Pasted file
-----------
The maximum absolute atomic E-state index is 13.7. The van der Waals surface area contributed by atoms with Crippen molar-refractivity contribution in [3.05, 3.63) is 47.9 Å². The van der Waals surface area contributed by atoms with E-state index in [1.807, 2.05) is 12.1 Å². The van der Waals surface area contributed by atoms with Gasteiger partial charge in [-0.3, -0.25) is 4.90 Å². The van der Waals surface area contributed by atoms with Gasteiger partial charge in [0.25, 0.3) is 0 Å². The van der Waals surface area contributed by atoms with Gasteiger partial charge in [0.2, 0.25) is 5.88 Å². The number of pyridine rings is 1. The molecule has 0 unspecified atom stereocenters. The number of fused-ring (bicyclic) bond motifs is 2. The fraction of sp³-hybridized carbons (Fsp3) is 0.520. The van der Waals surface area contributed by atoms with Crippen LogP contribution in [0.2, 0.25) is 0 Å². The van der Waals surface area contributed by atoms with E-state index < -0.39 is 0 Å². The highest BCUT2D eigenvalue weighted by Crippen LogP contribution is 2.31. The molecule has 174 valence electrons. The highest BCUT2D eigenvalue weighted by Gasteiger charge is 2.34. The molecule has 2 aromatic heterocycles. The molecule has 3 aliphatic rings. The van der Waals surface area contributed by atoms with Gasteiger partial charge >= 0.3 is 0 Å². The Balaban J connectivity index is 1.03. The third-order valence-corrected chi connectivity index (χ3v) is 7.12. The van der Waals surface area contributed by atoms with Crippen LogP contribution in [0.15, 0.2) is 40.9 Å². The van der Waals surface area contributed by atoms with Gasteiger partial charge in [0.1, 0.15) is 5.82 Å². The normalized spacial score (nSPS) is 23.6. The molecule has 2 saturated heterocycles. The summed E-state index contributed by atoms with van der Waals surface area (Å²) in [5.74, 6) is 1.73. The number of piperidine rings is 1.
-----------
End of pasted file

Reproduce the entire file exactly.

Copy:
The maximum absolute atomic E-state index is 13.7. The van der Waals surface area contributed by atoms with Crippen molar-refractivity contribution in [3.05, 3.63) is 47.9 Å². The van der Waals surface area contributed by atoms with E-state index in [1.807, 2.05) is 12.1 Å². The van der Waals surface area contributed by atoms with Gasteiger partial charge in [-0.3, -0.25) is 4.90 Å². The van der Waals surface area contributed by atoms with Gasteiger partial charge in [0.25, 0.3) is 0 Å². The van der Waals surface area contributed by atoms with Gasteiger partial charge in [0.2, 0.25) is 5.88 Å². The number of pyridine rings is 1. The molecule has 0 unspecified atom stereocenters. The number of fused-ring (bicyclic) bond motifs is 2. The fraction of sp³-hybridized carbons (Fsp3) is 0.520. The van der Waals surface area contributed by atoms with Crippen LogP contribution in [0.2, 0.25) is 0 Å². The van der Waals surface area contributed by atoms with E-state index < -0.39 is 0 Å². The highest BCUT2D eigenvalue weighted by Crippen LogP contribution is 2.31. The molecule has 174 valence electrons. The highest BCUT2D eigenvalue weighted by Gasteiger charge is 2.34. The molecule has 2 aromatic heterocycles. The molecule has 3 aliphatic rings. The van der Waals surface area contributed by atoms with Gasteiger partial charge >= 0.3 is 0 Å². The Balaban J connectivity index is 1.03. The third-order valence-corrected chi connectivity index (χ3v) is 7.12. The van der Waals surface area contributed by atoms with Crippen LogP contribution in [0.15, 0.2) is 40.9 Å². The van der Waals surface area contributed by atoms with Gasteiger partial charge in [0.1, 0.15) is 5.82 Å². The normalized spacial score (nSPS) is 23.6. The molecule has 2 saturated heterocycles. The summed E-state index contributed by atoms with van der Waals surface area (Å²) in [5.74, 6) is 1.73. The number of piperidine rings is 1.